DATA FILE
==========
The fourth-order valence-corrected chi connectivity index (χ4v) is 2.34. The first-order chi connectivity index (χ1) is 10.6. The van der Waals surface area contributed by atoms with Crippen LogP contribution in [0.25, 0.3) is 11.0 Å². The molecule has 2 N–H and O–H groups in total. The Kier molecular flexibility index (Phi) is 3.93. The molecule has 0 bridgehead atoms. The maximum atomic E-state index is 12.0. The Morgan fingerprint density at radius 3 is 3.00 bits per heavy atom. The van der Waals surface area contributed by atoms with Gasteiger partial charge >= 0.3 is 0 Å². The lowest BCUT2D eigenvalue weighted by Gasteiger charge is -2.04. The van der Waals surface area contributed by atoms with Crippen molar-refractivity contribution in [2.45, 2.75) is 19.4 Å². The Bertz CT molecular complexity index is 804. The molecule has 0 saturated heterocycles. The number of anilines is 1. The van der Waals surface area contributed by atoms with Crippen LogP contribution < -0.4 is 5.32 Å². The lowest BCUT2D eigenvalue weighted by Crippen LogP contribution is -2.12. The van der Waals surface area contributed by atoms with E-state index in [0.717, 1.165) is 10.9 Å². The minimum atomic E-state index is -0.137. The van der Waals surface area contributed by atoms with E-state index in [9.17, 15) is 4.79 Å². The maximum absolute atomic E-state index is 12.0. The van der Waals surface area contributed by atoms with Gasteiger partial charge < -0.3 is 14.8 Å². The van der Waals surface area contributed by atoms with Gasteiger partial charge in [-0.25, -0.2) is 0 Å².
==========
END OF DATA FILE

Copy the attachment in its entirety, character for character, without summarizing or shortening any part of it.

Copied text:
The fourth-order valence-corrected chi connectivity index (χ4v) is 2.34. The first-order chi connectivity index (χ1) is 10.6. The van der Waals surface area contributed by atoms with Crippen LogP contribution in [0.25, 0.3) is 11.0 Å². The molecule has 2 N–H and O–H groups in total. The Kier molecular flexibility index (Phi) is 3.93. The molecule has 0 bridgehead atoms. The maximum atomic E-state index is 12.0. The Morgan fingerprint density at radius 3 is 3.00 bits per heavy atom. The van der Waals surface area contributed by atoms with Gasteiger partial charge >= 0.3 is 0 Å². The lowest BCUT2D eigenvalue weighted by Gasteiger charge is -2.04. The van der Waals surface area contributed by atoms with Crippen molar-refractivity contribution in [2.45, 2.75) is 19.4 Å². The Bertz CT molecular complexity index is 804. The molecule has 0 saturated heterocycles. The number of anilines is 1. The van der Waals surface area contributed by atoms with Crippen LogP contribution < -0.4 is 5.32 Å². The lowest BCUT2D eigenvalue weighted by Crippen LogP contribution is -2.12. The van der Waals surface area contributed by atoms with E-state index in [0.717, 1.165) is 10.9 Å². The minimum atomic E-state index is -0.137. The van der Waals surface area contributed by atoms with E-state index in [9.17, 15) is 4.79 Å². The maximum absolute atomic E-state index is 12.0. The van der Waals surface area contributed by atoms with Gasteiger partial charge < -0.3 is 14.8 Å². The van der Waals surface area contributed by atoms with Gasteiger partial charge in [-0.25, -0.2) is 0 Å².